The 2000s have undoubtedly been a decade of disaster for the entire world. Seeing wars break out regularly on the nightly news has become the new norm. Because there is such a strong focus on the incidents that take place in the Middle East and Europe, other areas of the world are often forgotten about or brushed to the side. While no single disaster is more important than another, the American media tends to dedicate more air time to places that are of interest to the general public. Southeast Asia is one area of the world that gets left out when discussing disastrous incidents that have taken place in recent years.
It is December 26, 2004 – a regular Sunday. My family and I arrive home from church to find that “tsunami,” a word that had not yet found its place into my vocabulary, is suddenly being spit from every television channel, causing my young mind to experience painful exclusion. An eerie silence contaminates the city, the roads lack their usual traffic, the restaurants are desolate, the atmosphere bleeds with uncomfortable awkwardness. My parents sit me down across the table from them and explain that a very big wave hit the coast of Thailand that morning. 200,000 people are dead, many more are missing. Among the missing is my friend, Kate, whose family had been vacationing in Phuket, a destination that my own family also frequented during the holidays.
The first day back at school for the second term was surreal. People were quieter than usual, all unsure of what to say to one another. Since the day of the tsunami, we learned that a handful of our fellow students were pronounced dead, one of whom was Kate. A memorial garden was built on campus that incorporated aspects of the deceased students’ interests. A giant chess board stood across from a miniature waterfall scattered with little statues of frogs and flowers. Although it was created as a place for children to play, the garden remained untouched for about a year after it was built; probably because it served as a constant reminder of that horrific day.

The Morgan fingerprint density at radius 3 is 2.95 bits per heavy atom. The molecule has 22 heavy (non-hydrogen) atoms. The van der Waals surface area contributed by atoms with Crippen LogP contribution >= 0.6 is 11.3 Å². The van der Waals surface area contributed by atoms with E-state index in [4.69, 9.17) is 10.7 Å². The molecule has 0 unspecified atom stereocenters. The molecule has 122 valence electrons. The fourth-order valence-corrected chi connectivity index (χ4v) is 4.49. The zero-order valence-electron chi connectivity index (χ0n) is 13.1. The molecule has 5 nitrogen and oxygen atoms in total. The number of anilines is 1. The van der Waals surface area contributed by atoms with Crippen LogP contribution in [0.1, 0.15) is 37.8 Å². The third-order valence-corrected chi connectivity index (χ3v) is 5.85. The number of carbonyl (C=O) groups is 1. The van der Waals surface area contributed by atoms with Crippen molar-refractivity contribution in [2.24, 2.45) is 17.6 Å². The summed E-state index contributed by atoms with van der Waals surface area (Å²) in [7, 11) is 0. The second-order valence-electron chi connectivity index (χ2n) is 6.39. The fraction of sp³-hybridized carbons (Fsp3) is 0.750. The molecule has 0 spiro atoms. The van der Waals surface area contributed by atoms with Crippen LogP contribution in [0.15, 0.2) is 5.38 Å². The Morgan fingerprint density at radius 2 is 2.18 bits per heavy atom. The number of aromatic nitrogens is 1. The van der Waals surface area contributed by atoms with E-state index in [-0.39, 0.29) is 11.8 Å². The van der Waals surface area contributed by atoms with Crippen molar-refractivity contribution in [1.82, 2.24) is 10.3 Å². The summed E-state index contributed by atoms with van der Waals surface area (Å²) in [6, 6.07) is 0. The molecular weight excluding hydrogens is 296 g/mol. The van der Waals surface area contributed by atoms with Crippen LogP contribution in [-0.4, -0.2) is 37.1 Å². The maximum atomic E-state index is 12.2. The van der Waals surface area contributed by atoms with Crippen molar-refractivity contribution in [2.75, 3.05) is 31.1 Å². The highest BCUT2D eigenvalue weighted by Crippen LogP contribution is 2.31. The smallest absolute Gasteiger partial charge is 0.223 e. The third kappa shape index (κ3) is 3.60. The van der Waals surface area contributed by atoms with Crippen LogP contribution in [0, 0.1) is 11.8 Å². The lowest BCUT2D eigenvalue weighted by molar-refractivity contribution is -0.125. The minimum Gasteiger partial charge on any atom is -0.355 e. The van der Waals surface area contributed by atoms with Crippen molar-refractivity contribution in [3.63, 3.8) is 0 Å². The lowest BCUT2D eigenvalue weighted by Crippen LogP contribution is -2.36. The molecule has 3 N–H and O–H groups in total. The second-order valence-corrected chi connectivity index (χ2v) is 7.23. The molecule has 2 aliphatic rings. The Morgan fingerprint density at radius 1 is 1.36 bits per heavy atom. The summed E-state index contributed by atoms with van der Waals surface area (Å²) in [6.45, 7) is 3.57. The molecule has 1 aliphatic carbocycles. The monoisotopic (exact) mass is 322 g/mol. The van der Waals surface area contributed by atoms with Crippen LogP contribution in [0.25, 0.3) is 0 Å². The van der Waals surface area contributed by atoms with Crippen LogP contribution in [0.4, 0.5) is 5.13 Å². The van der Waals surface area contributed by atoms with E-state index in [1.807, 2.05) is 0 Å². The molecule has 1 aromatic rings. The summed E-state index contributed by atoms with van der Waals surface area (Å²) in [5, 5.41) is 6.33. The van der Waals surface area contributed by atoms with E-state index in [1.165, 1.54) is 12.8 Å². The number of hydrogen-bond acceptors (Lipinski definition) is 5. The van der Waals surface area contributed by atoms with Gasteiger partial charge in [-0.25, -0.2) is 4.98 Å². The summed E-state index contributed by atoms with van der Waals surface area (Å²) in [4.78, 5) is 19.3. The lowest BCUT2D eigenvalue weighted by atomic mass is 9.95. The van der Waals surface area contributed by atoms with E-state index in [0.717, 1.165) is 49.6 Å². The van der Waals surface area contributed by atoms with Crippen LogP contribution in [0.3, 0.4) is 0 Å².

The beaches along the coastline that were littered with human bodies following the tsunami were cleaned within a matter of weeks, thanks to thousands of volunteers, one of whom was my father. Many of the buildings and hotels that stood by the water were also severely damaged by the force of the wave. Popular tourist destinations like Phuket, once bursting with life, were in ruins. In 2005, the areas that had been fully affected reopened their gates to tourists with a slew of fully functioning hotels that, merely a year prior, seemed to be unsalvageable. Based solely on infrastructure, there was no trace that a natural disaster had ever even occurred.
Tourism is such a prominent contributor to the economy in Thailand, and each time an event of this magnitude occurs, foreigners are less inclined to visit. As a result, the national revenue decreases sharply. The 2004 tsunami is just one of several disasters that have hindered the country’s development in the past decade. Take last year’s shrine bombing in Bangkok, or even last week’s array of bomb attacks in several regions of the country. All of this keeps happening and yet Thailand continues to have hope for the future, taking measures to ensure its growth. The pace at which the nation has developed, despite having faced both natural disasters and acts of terrorism, is an indicator of the love that locals feel for their country and their undying willingness to improve it.